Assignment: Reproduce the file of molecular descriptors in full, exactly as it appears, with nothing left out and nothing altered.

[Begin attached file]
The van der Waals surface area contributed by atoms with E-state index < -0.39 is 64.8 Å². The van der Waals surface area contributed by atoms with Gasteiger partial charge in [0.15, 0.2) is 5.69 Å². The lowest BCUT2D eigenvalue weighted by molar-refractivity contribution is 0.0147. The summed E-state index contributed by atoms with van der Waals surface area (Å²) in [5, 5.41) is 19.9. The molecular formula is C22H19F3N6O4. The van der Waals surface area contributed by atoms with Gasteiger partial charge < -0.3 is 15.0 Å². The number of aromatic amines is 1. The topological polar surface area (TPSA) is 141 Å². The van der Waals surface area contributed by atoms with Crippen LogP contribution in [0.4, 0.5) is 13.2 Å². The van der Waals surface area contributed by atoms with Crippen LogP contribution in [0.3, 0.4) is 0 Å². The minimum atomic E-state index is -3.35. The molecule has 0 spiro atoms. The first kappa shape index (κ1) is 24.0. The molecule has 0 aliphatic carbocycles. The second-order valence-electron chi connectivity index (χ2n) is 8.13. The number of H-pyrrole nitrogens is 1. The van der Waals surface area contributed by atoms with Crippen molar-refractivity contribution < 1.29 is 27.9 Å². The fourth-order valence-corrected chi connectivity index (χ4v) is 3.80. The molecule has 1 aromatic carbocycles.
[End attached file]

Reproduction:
The van der Waals surface area contributed by atoms with E-state index < -0.39 is 64.8 Å². The van der Waals surface area contributed by atoms with Gasteiger partial charge in [0.15, 0.2) is 5.69 Å². The lowest BCUT2D eigenvalue weighted by molar-refractivity contribution is 0.0147. The summed E-state index contributed by atoms with van der Waals surface area (Å²) in [5, 5.41) is 19.9. The molecular formula is C22H19F3N6O4. The van der Waals surface area contributed by atoms with Gasteiger partial charge < -0.3 is 15.0 Å². The number of aromatic amines is 1. The topological polar surface area (TPSA) is 141 Å². The van der Waals surface area contributed by atoms with Crippen LogP contribution in [0.4, 0.5) is 13.2 Å². The van der Waals surface area contributed by atoms with Crippen LogP contribution in [0.3, 0.4) is 0 Å². The minimum atomic E-state index is -3.35. The molecule has 0 spiro atoms. The first kappa shape index (κ1) is 24.0. The molecule has 0 aliphatic carbocycles. The second-order valence-electron chi connectivity index (χ2n) is 8.13. The number of H-pyrrole nitrogens is 1. The van der Waals surface area contributed by atoms with Crippen molar-refractivity contribution < 1.29 is 27.9 Å². The fourth-order valence-corrected chi connectivity index (χ4v) is 3.80. The molecule has 1 aromatic carbocycles.